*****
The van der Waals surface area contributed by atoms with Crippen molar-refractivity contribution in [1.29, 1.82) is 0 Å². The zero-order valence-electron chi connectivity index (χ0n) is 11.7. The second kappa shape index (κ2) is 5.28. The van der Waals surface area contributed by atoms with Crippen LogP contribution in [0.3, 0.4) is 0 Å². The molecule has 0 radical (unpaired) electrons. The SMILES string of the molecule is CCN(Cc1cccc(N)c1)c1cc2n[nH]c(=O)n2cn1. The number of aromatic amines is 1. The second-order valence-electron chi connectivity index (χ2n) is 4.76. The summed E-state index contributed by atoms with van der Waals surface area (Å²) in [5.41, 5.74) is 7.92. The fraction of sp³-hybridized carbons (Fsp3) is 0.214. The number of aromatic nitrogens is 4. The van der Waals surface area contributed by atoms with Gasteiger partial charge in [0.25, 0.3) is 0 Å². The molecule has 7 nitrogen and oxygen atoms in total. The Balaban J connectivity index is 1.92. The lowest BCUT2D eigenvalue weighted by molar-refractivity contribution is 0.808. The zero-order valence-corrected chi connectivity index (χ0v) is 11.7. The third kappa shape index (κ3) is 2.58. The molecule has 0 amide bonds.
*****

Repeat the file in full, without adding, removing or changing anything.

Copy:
The van der Waals surface area contributed by atoms with Crippen molar-refractivity contribution in [1.29, 1.82) is 0 Å². The zero-order valence-electron chi connectivity index (χ0n) is 11.7. The second kappa shape index (κ2) is 5.28. The van der Waals surface area contributed by atoms with Crippen LogP contribution in [0.3, 0.4) is 0 Å². The molecule has 0 radical (unpaired) electrons. The SMILES string of the molecule is CCN(Cc1cccc(N)c1)c1cc2n[nH]c(=O)n2cn1. The number of aromatic amines is 1. The second-order valence-electron chi connectivity index (χ2n) is 4.76. The summed E-state index contributed by atoms with van der Waals surface area (Å²) in [5.41, 5.74) is 7.92. The fraction of sp³-hybridized carbons (Fsp3) is 0.214. The number of aromatic nitrogens is 4. The van der Waals surface area contributed by atoms with Gasteiger partial charge in [0.25, 0.3) is 0 Å². The molecule has 7 nitrogen and oxygen atoms in total. The Balaban J connectivity index is 1.92. The lowest BCUT2D eigenvalue weighted by molar-refractivity contribution is 0.808. The zero-order valence-corrected chi connectivity index (χ0v) is 11.7. The third kappa shape index (κ3) is 2.58. The molecule has 0 amide bonds.